During an eight-hour Town Hall meeting last night, councillors aligned with the Team Adelaide majority faction and independent Jessy Khera voted to examine how a separated bikeway could “limit traffic flow along the three proposed east-west corridors and how they may affect the city’s U-Park revenue”.
They also requested that the council analyse the economic return of the Frome Street bikeway, how it has impacted real estate prices in the city and whether a bikeway along Grote and Wakefield streets could boost spending at the Central Market.
Opponents described the move as a delay tactic that would make building the east-west bikeway “impossible” to achieve by the June 2021 deadline.
Since 2016, the council has stalled on choosing a route for the $5 million State Government and council-funded east-west bikeway.
The former council endorsed Flinders and Franklin streets as the preferred route in 2017 – an option also favoured by the council’s transport planners – but that corridor has since been sidelined by current elected members aligned with Team Adelaide, who last night expressed support for building the bikeway along Grote and Wakefield streets.
Team Adelaide councillors rejected a motion put forward by non-Team Adelaide affiliate Helen Donovan that asked the council to progress with the Flinders-Franklin option “to ensure this (the bikeway) can be achieved within the timeframes declared by the bikeway funding deed”.
Area councillor Robert Simms said it was “very important” to focus attention on Flinders and Franklin streets as staff had “already indicated that they’re done a lot of work… behind the scenes”.
But Deputy Lord Mayor Alexander Hyde, who is part of Team Adelaide and who amended Donovan’s motion, said further analysis was needed to ensure the council made an informed decision about the location of its second separated cycling route.
This is a series of barriers and hurdles that essentially blocks the progress of this and takes it out of any reasonable timeframe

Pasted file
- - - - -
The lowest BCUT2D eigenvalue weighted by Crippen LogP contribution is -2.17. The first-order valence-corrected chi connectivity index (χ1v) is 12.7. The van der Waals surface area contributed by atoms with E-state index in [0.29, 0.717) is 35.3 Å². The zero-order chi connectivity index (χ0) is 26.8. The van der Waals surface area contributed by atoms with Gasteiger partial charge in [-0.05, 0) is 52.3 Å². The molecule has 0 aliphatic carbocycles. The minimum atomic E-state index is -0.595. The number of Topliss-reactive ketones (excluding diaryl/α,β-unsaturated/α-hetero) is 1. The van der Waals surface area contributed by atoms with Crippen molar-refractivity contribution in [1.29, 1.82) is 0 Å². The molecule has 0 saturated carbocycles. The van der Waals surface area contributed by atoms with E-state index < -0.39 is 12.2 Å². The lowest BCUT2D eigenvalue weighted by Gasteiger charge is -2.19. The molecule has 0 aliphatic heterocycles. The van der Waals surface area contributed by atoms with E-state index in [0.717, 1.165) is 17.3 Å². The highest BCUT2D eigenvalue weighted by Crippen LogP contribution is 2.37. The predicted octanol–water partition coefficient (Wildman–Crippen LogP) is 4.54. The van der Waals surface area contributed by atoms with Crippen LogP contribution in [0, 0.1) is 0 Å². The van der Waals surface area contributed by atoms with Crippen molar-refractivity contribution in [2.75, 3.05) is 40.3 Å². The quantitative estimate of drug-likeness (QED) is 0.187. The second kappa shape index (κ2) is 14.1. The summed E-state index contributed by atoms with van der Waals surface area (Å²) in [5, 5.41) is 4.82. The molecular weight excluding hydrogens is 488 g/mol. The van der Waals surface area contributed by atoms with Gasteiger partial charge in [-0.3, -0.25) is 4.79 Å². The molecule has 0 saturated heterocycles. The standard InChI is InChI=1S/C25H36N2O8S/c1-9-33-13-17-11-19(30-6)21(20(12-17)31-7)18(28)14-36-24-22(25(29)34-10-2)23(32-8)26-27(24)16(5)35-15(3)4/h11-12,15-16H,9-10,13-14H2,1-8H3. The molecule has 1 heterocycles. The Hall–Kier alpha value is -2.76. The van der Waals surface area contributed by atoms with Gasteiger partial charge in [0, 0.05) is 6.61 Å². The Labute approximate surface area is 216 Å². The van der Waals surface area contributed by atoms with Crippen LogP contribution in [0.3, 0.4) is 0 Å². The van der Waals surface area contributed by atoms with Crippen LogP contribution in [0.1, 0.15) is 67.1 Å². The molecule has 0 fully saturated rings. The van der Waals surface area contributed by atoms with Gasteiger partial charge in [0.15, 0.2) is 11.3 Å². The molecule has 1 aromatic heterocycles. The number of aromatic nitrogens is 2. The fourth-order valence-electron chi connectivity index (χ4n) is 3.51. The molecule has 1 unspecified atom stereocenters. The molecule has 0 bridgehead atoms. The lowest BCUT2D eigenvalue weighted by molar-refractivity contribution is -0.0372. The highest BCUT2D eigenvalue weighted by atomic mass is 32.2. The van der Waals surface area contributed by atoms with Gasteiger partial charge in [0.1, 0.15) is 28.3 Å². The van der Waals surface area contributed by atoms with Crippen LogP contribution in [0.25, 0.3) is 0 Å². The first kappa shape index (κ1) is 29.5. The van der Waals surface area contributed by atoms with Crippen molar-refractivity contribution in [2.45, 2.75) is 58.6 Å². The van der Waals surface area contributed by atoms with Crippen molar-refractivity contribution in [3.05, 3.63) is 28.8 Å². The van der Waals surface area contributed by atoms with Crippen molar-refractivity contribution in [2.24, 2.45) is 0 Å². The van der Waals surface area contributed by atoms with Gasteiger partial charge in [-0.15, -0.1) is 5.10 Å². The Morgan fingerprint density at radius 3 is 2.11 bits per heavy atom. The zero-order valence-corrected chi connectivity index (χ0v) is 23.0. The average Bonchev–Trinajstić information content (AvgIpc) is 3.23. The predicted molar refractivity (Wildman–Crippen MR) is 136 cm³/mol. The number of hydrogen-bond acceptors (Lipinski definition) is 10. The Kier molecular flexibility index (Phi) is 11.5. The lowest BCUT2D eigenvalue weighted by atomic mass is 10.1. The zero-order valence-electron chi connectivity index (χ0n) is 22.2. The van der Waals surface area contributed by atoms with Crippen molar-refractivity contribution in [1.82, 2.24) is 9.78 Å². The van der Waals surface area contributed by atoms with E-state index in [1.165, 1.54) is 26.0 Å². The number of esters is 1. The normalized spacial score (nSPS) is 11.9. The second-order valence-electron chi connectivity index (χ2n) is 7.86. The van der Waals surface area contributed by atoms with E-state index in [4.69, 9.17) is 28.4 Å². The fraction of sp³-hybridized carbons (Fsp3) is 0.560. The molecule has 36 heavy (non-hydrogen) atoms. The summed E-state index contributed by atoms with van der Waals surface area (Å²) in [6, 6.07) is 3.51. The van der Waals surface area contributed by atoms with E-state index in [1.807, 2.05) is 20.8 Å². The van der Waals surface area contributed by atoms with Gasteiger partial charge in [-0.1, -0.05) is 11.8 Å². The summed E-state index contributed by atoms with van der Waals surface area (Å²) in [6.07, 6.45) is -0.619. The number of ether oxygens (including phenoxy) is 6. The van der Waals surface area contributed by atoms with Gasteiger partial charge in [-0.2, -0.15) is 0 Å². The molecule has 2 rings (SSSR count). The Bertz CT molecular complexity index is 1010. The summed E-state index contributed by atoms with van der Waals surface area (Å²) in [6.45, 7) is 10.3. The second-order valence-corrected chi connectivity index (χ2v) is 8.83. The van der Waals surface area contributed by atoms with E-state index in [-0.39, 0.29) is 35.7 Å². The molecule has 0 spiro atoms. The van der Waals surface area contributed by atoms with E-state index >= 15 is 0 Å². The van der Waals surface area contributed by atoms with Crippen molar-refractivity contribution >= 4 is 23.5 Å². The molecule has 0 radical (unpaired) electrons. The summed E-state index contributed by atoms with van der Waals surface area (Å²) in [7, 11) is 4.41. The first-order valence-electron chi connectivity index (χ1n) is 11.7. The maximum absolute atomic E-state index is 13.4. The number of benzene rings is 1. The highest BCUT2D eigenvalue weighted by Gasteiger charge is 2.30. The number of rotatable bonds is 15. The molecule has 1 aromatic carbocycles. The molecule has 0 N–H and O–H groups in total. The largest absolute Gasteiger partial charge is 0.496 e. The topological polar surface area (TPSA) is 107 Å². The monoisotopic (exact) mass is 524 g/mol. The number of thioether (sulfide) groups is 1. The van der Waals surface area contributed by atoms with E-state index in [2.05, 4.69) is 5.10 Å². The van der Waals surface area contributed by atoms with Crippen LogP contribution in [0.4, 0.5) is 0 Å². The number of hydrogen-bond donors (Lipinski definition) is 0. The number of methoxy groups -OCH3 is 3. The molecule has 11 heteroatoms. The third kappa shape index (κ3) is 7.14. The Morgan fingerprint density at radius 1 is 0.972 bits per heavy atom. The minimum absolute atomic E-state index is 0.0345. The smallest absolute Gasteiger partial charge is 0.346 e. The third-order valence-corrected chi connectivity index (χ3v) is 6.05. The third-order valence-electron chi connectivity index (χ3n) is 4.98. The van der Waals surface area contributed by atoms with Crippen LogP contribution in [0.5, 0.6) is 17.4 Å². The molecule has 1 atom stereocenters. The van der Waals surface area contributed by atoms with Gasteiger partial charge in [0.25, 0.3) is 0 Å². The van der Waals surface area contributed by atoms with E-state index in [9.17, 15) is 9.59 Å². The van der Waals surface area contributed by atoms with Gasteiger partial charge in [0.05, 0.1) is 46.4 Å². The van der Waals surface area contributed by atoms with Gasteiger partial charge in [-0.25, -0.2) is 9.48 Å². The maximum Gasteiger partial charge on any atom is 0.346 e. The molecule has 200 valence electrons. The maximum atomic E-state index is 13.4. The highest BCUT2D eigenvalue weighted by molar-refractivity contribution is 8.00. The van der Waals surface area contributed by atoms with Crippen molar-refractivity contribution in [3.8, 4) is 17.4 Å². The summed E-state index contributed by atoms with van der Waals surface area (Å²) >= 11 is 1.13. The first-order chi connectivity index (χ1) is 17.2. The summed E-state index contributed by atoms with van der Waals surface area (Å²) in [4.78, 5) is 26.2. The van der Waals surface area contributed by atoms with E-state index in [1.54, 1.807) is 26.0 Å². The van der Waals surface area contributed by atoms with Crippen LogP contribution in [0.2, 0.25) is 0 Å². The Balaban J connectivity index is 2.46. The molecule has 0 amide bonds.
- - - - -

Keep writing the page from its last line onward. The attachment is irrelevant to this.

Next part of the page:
He said a bikeway along Grote and Wakefield streets would attract people who are “probably a bit of a hipster with a baguette sticking out of their basket” to the Central Market.
“I’m not trying to frustrate this, I’m trying to give you a way out of the woods because time and time again people don’t compromise in this place and when you don’t compromise you become so brittle that you can’t bend, you break,” he told the chamber.
“I can tell you now – Flinders-Franklin, nah uh.
“I’m rescuing it (the motion) for you.”
Hyde said the council needed to scrutinise how much car parking could be lost if it built an east-west bikeway after a report found building the route along Pirie and Waymouth streets could result in a $750,000 per year loss in parking revenue.
“What about the UParks that are bringing in a substantial wack of our commercial revenue, how is it going to affect that?” he asked.
Independent councillor Jessy Khera praised Hyde for raising “eminently sensible questions” that would “overcome the lack of political will to actually deliver a bikeway along Wakefield (street)”.
The council’s transport planners have previously said that a Grote-Wakefield bikeway would provide a “lower-level of service for bike riders than a bikeway along Flinders-Franklin”.
The noose is tightening around the east-west as we speak and I am trying to give you a way out
Donovan last night described Hyde’s move as making a “joke of the whole process”.
“This is a series of barriers and hurdles that essentially blocks the progress of this and takes it out of any reasonable timeframe,” she said.
“This is impossible to achieve.”
Simms added that he was “horrified” at the “shameful” and “utterly embarrassing” request to bring the east-west bikeway plan back to the drawing board.
“His excellency (Hyde) is continuing the quest for a Goldilocks bikeway – not too hot, not too cold.
“The reality is the perfect option doesn’t exist and he just doesn’t want to see the bikeway happen.”
But Hyde insisted he supported an east-west bikeway.
“Your extremism in pursuing the Flinders-Franklin option has made it so, so difficult to support you,” he told his opponents.
“The noose is tightening around the east-west as we speak and I am trying to give you a way out.
“If I wanted to kill this it would be dead already.”
Hyde’s amendment passed with the support of Khera, Franz Knoll, Arman Abrahimzadeh, Mary Couros and Simon Hou.
The amendment asked council staff to ensure that the east-west bikeway be delivered within the June 2021 deadline.
Want to comment?
Send us an email, making it clear which story you’re commenting on and including your full name (required for publication) and phone number (only for verification purposes). Please put “Reader views” in the subject.
We’ll publish the best comments in a regular “Reader Views” post. Your comments can be brief, or we can accept up to 350 words, or thereabouts.
We value local independent journalism. We hope you do too.
InDaily provides valuable, local independent journalism in South Australia. As a news organisation it offers an alternative to The Advertiser, a different voice and a closer look at what is happening in our city and state for free. Any contribution to help fund our work is appreciated. Please click below to become an InDaily supporter.